I didnt think of that maybe he did,he just never looked hi like she did when i would see them on an interview..And be an addict myself i guess with everything she was going through i dont know if i could do it sober either,but still she had a new baby to think of to,i would think for me anyway that might have been enough to keep me going on sober,but honestly that is easy for me to say,wow i dont know......

heidiho
February 8th, 2007, 03:40 PM
I totally believe it is not her husbands baby and think maybe that has something to do with this,which we dont know was it accidental or intentional...You go that fast in life and the only outcome is a bad one,.I know if i didnt ask for help i would be in the same place right now.

rainbow
February 8th, 2007, 03:47 PM
I don't think they've determined if it was accidental or intentional. Nonetheless, it is very sad.....especially for the baby. :sad:

jiorji
February 8th, 2007, 03:48 PM
yeah i don't think it's his baby either. I think she panicked because she couldn't stall anymore. But what's the big deal you know? WHy couldn't she share custody?!?! It's not that bad of a thing you know?

heidiho
February 8th, 2007, 03:53 PM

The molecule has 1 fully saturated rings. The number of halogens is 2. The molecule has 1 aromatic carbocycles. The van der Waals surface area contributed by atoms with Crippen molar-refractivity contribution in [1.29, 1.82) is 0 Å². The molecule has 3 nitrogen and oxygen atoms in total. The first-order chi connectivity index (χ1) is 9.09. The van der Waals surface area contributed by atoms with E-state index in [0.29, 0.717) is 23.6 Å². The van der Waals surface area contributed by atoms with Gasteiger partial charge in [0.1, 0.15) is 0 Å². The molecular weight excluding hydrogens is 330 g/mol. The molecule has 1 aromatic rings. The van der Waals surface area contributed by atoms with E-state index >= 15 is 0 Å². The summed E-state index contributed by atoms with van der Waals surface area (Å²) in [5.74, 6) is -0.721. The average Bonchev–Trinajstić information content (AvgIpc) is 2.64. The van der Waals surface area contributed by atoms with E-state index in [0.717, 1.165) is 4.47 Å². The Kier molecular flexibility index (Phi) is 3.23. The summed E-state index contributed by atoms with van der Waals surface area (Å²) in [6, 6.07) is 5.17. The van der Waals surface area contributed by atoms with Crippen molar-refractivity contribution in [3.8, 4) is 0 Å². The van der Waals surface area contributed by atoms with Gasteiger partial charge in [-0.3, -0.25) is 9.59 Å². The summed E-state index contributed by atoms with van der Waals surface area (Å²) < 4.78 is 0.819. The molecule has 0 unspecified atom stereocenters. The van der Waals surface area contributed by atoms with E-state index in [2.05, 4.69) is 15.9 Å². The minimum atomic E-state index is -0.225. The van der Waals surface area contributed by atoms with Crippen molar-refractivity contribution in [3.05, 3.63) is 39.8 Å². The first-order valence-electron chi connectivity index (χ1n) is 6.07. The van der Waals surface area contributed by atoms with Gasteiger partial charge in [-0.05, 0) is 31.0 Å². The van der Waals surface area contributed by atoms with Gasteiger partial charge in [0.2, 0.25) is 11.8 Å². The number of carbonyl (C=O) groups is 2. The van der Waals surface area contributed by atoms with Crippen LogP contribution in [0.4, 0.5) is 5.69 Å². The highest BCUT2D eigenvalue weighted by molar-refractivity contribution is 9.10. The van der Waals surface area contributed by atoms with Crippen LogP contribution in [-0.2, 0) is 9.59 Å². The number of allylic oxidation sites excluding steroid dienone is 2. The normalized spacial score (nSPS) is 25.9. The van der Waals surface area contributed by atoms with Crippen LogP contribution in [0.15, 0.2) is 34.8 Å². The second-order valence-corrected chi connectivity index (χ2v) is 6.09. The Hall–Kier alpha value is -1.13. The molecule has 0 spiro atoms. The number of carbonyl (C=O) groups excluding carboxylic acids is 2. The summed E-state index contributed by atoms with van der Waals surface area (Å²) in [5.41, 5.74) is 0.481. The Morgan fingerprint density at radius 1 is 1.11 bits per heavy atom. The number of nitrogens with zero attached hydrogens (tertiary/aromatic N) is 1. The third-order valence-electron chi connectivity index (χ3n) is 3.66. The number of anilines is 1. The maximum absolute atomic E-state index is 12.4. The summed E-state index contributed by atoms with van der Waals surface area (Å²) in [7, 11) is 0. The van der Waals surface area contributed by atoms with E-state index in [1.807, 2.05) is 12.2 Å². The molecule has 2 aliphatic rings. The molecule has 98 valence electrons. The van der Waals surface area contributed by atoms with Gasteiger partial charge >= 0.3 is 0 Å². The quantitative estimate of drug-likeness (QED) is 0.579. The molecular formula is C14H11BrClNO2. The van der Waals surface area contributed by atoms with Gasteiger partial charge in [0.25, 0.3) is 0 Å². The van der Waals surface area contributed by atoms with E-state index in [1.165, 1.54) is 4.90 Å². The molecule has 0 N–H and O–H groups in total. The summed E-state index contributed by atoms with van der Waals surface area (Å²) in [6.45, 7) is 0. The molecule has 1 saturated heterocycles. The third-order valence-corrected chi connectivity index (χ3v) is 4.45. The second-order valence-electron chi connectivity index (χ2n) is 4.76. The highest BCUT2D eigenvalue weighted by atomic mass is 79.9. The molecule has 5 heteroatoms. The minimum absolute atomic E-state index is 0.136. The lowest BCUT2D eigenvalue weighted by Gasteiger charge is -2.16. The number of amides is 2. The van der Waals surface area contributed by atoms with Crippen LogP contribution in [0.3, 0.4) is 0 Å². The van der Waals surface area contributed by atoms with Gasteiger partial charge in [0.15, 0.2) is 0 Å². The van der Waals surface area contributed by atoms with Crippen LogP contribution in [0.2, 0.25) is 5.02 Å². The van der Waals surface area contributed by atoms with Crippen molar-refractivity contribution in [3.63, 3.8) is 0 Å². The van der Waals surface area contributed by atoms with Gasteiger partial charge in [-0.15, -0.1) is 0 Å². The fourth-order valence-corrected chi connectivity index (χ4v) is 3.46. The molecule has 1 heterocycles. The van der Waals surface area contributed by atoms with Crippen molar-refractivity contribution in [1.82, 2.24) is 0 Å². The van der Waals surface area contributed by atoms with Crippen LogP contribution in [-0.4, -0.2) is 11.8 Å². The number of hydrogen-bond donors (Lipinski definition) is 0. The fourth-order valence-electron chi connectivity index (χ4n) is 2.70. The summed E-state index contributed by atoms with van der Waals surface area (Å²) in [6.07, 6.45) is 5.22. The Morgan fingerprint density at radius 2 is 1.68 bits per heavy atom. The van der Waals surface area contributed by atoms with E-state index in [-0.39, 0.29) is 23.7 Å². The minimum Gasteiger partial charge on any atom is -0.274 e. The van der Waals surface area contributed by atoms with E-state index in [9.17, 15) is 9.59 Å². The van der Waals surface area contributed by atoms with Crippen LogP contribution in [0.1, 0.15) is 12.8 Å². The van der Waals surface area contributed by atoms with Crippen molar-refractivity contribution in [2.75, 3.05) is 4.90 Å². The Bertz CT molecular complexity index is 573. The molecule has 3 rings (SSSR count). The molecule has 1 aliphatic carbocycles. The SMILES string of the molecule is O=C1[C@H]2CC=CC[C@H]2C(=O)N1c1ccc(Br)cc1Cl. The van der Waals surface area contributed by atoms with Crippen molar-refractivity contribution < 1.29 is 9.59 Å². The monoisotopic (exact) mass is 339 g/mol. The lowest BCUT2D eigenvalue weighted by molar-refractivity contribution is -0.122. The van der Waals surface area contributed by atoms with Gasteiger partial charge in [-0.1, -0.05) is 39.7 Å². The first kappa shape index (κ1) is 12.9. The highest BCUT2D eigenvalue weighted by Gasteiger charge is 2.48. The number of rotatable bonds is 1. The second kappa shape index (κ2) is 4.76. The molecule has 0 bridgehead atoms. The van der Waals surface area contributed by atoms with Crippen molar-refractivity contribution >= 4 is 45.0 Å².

I didnt understand the whole baby thing either why would she just not do the test,it is really such a sad story her whole life...The baby looks just like the real father also..What a mess.

mafiaprincess
February 8th, 2007, 04:18 PM
http://www.tmz.com/2007/02/08/anna-nicole-smith-collapses/

Joey.E.CockersMommy
February 8th, 2007, 05:25 PM
I just heard this too - and never really envied her life - she did seem pretty messed up - everytime I saw her on tv she seemed like she was pretty out of it....

still though she has been through a lot and its sad to her of her death - I would tend to believe her death would be from drugs or alchohol maybe not intentional but perhaps she took the wrong combination or too much or something. That is sad about her baby too - who is going to take responsibility for her. :sad:

:rip: Anna Nicole :angel:

Mom_Of_Two_Dogs
February 8th, 2007, 05:27 PM
May she rest in peace.

heidiho
February 8th, 2007, 05:30 PM
At least she is with her son now...Crazy mother and son both dying from overdose...:rip: :pray: :candle: :candle:

Byrd
February 8th, 2007, 05:37 PM
OMG!!!! :eek:

When did she and Howard get married?

I used to watch her show for a good laugh (and I do a great impersonation), there was chemistry between the two, but I thought with her other lawsuit (her step kids) she wasn't allowed to get remarried until it was overwith.

I hope they figure out soon who that poor baby girl's daddy is.

:rip:

heidiho
February 8th, 2007, 05:41 PM
Legally i dont think they are married i think they had a civil ceremony or something to show their love for each other right after her so died they did it,something like that